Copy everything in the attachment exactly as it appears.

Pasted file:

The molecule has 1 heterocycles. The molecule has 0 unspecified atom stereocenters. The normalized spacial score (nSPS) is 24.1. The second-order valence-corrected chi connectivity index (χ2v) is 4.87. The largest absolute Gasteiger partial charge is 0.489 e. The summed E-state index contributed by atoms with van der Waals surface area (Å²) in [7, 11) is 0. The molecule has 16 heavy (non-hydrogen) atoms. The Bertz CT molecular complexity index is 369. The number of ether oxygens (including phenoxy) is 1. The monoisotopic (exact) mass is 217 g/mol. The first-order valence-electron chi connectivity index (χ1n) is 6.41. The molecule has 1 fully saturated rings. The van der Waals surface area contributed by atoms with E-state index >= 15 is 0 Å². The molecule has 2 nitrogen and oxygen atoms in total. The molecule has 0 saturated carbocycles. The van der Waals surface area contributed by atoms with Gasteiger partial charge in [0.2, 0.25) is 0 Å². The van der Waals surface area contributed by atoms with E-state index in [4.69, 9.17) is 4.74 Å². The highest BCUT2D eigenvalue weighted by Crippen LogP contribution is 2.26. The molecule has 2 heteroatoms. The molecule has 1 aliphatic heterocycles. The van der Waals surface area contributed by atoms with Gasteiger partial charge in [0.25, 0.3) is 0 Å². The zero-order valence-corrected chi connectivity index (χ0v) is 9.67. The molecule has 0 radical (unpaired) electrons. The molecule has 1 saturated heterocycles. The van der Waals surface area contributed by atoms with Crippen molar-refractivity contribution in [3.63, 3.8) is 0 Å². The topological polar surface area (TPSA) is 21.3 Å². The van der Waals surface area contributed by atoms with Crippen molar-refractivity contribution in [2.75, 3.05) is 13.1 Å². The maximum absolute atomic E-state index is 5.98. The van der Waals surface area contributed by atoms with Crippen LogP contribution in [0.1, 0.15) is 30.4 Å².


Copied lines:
The molecule has 1 heterocycles. The molecule has 0 unspecified atom stereocenters. The normalized spacial score (nSPS) is 24.1. The second-order valence-corrected chi connectivity index (χ2v) is 4.87. The largest absolute Gasteiger partial charge is 0.489 e. The summed E-state index contributed by atoms with van der Waals surface area (Å²) in [7, 11) is 0. The molecule has 16 heavy (non-hydrogen) atoms. The Bertz CT molecular complexity index is 369. The number of ether oxygens (including phenoxy) is 1. The monoisotopic (exact) mass is 217 g/mol. The first-order valence-electron chi connectivity index (χ1n) is 6.41. The molecule has 1 fully saturated rings. The van der Waals surface area contributed by atoms with E-state index >= 15 is 0 Å². The molecule has 2 nitrogen and oxygen atoms in total. The molecule has 0 saturated carbocycles. The van der Waals surface area contributed by atoms with Gasteiger partial charge in [0.2, 0.25) is 0 Å². The van der Waals surface area contributed by atoms with E-state index in [4.69, 9.17) is 4.74 Å². The highest BCUT2D eigenvalue weighted by Crippen LogP contribution is 2.26. The molecule has 2 heteroatoms. The molecule has 1 aliphatic heterocycles. The van der Waals surface area contributed by atoms with Gasteiger partial charge in [0.25, 0.3) is 0 Å². The zero-order valence-corrected chi connectivity index (χ0v) is 9.67. The molecule has 0 radical (unpaired) electrons. The molecule has 1 saturated heterocycles. The van der Waals surface area contributed by atoms with Crippen molar-refractivity contribution in [3.63, 3.8) is 0 Å². The topological polar surface area (TPSA) is 21.3 Å². The van der Waals surface area contributed by atoms with Crippen molar-refractivity contribution in [2.75, 3.05) is 13.1 Å². The maximum absolute atomic E-state index is 5.98. The van der Waals surface area contributed by atoms with Crippen LogP contribution in [0.1, 0.15) is 30.4 Å².